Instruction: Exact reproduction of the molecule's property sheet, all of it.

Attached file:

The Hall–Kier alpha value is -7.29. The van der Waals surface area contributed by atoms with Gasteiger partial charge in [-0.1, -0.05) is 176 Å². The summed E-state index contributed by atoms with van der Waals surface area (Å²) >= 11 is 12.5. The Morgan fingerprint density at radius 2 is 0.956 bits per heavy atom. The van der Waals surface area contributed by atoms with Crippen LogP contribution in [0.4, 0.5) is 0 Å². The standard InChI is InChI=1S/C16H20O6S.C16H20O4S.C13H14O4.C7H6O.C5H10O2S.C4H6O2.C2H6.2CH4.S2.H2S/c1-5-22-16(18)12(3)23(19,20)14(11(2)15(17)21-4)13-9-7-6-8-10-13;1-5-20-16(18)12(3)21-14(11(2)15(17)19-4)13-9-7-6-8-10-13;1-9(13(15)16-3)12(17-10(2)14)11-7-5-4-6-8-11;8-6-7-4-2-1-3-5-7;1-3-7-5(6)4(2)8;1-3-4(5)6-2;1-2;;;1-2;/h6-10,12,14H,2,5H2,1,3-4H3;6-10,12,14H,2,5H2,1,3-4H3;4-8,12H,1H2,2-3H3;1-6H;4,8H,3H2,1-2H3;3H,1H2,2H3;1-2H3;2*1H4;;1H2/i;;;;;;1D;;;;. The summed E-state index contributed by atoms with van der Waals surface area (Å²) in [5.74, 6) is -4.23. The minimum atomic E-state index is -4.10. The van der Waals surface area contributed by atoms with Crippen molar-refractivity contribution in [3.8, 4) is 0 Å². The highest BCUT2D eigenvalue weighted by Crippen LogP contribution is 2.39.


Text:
The Hall–Kier alpha value is -7.29. The van der Waals surface area contributed by atoms with Gasteiger partial charge in [-0.1, -0.05) is 176 Å². The summed E-state index contributed by atoms with van der Waals surface area (Å²) >= 11 is 12.5. The Morgan fingerprint density at radius 2 is 0.956 bits per heavy atom. The van der Waals surface area contributed by atoms with Crippen LogP contribution in [0.4, 0.5) is 0 Å². The standard InChI is InChI=1S/C16H20O6S.C16H20O4S.C13H14O4.C7H6O.C5H10O2S.C4H6O2.C2H6.2CH4.S2.H2S/c1-5-22-16(18)12(3)23(19,20)14(11(2)15(17)21-4)13-9-7-6-8-10-13;1-5-20-16(18)12(3)21-14(11(2)15(17)19-4)13-9-7-6-8-10-13;1-9(13(15)16-3)12(17-10(2)14)11-7-5-4-6-8-11;8-6-7-4-2-1-3-5-7;1-3-7-5(6)4(2)8;1-3-4(5)6-2;1-2;;;1-2;/h6-10,12,14H,2,5H2,1,3-4H3;6-10,12,14H,2,5H2,1,3-4H3;4-8,12H,1H2,2-3H3;1-6H;4,8H,3H2,1-2H3;3H,1H2,2H3;1-2H3;2*1H4;;1H2/i;;;;;;1D;;;;. The summed E-state index contributed by atoms with van der Waals surface area (Å²) in [5.74, 6) is -4.23. The minimum atomic E-state index is -4.10. The van der Waals surface area contributed by atoms with Crippen molar-refractivity contribution in [3.8, 4) is 0 Å². The highest BCUT2D eigenvalue weighted by Crippen LogP contribution is 2.39.